Bridesmaids (Film Review)

Judd Apatow is one of most recognisable names in modern comedy with his own unique style. His name may not be synonymous with quality comedy films; instead he is known for a boisterous, loud, and blokey school of comedy. In a move away from his traditional fare, Apatow has produced Bridesmaids, the Kristen Wiig written film which is a romantic comedy from the perspective of the woman. This is a first within the Apatow cannon of comedy.

This is a film whose title doesn’t go to a great detail to describe the film is, in fact it probably sells it short. To that end it really goes without saying that this isn’t the film you expect. Bridesmaids is about the relationship between two friends that is rocked thanks to the lifestyle changes that come after she accepts her boyfriends marriage proposal. There’s also more under the immediate surface. After the announcement of the wedding Annie’s (Kristen Wiig) life takes a speedy descent towards rock bottom after the cake shop which fell victim to the recession. Further still there is Annie’s relationship with the uncredited John Hamm and Chris O’ Dowd. Particularly worthy of note is the fact that O’ Dowd speaks with his natural voice and not the horrid pseudo-American accent that British actors assume when they work over the pond.

With any comedy film the only real way to judge whether it is a success is by how funny it is. That is a comedy film’s primary purpose after all and bridesmaid made me laugh and then some. There are some great jokes that subvert the feminist ideal post-sex and the city, some great one-liners and some spot on psychical comedy too. As funny as some of the more outlandish moments are this is not a consistently funny film. This is not a laugh a minute comedy, more often than not I smiled.

When Bridesmaids is funny it’s really funny. Not just any kind of funny either, the type of funny which has you laughing out of the blue long after you have seen the film. Bridesmaids is the sort of film that will have you laughing to yourself on the bus long after you have seen the film. These massive belly laughs came from three scenes. The first is a toilet scene with plenty of poo jokes. This may be a divisive type of humour that you either like or you don’t, from a personal perspective I think when a joke is really well done you can’t help but laugh no matter how stupid or tasteless it is. The next laugh out loud funny scene takes place on a plane and the last is the best by far. What starts out as a fairly innocuous conversation between Annie and a customer at the jewellery shop escalates into a full-blown mudslinging match with a hilariously crude out of the blue conclusion.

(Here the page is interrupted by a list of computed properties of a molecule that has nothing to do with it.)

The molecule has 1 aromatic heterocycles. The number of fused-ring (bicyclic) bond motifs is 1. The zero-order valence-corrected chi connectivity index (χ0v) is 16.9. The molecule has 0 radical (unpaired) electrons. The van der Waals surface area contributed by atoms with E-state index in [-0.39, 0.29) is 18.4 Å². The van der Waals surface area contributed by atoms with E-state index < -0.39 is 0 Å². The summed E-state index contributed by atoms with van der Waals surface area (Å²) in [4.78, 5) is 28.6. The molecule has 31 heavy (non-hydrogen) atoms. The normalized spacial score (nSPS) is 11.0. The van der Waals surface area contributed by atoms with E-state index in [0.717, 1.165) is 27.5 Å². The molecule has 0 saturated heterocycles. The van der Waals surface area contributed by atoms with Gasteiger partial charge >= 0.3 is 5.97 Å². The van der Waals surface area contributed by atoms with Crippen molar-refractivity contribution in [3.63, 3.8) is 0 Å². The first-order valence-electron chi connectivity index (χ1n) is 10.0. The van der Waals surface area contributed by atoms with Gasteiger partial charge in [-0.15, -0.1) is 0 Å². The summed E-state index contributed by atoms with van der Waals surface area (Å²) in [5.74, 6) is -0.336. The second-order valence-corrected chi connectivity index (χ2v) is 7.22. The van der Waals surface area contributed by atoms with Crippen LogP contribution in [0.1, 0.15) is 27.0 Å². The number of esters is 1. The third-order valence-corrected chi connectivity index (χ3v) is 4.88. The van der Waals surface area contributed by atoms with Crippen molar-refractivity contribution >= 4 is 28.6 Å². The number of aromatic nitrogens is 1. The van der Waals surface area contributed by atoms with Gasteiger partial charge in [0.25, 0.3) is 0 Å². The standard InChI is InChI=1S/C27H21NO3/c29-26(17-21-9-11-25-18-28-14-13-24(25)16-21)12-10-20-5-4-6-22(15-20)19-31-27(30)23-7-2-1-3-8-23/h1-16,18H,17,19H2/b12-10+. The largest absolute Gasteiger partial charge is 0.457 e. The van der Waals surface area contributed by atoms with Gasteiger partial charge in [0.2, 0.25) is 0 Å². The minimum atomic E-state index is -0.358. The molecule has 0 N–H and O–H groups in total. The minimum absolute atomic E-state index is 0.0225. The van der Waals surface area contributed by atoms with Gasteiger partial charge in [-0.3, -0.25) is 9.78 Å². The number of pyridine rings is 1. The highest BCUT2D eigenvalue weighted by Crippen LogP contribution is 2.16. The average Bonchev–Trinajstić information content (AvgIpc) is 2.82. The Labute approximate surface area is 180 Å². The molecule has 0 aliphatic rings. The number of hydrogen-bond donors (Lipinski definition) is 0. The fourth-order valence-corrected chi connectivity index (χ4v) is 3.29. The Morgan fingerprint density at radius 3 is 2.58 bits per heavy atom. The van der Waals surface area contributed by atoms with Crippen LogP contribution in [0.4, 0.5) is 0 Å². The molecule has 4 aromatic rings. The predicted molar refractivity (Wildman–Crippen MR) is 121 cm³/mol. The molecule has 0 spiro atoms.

It could be debated that for this film to be funny for everybody that it tells a story that observes and contemplates the truth of something like the relationship between two woman who are best friends but the comedy all comes from a place which is traditionally used in films that are for boys. I could argue that, but I am going to say that this film is funny regardless of gender and that it’s a rare thing in the culturally exclusive age we live in.

There is also some great performances to be had from the cast including the aforementioned Chris O’ Dowd who puts in a turn that will help establish him as a viable actor in America. There is also Melissa McCarthy as the crude yet sensitive Megan who alongside Kristen Wiig in the lead role is one of the most consistent sources of laughs in the film. Last but far from least there is Rose Byrne who continues her great run of form in 2011 after Insidious and X-Men: First Class.

It’s not all so positive because at 2 hours 5 minutes long this film is far too long for a comedy. There are many scenes that could be deleted without affecting the film a great deal. Additionally it has the most cringe worthy scene of the year, even worse than Mike Tyson in the Hangover part.2. The final reels of this film are the worst kind of fallout from the worse kind of 1980s cinema. There is a karaoke ending with a camp ballad being mimed along to by the cast, it was agonising to watch. It would have done the film a great deal of good to end 10 minutes earlier. When all is said and done Bridesmaids may not have been consistently funny but that doesn’t change that this is funny and touching romantic comedy and the funniest film of the year so far. Decide for yourselves whether that is damning with faint praise or not, it doesn’t really change that I enjoyed this film far more than I ever dared to expect.

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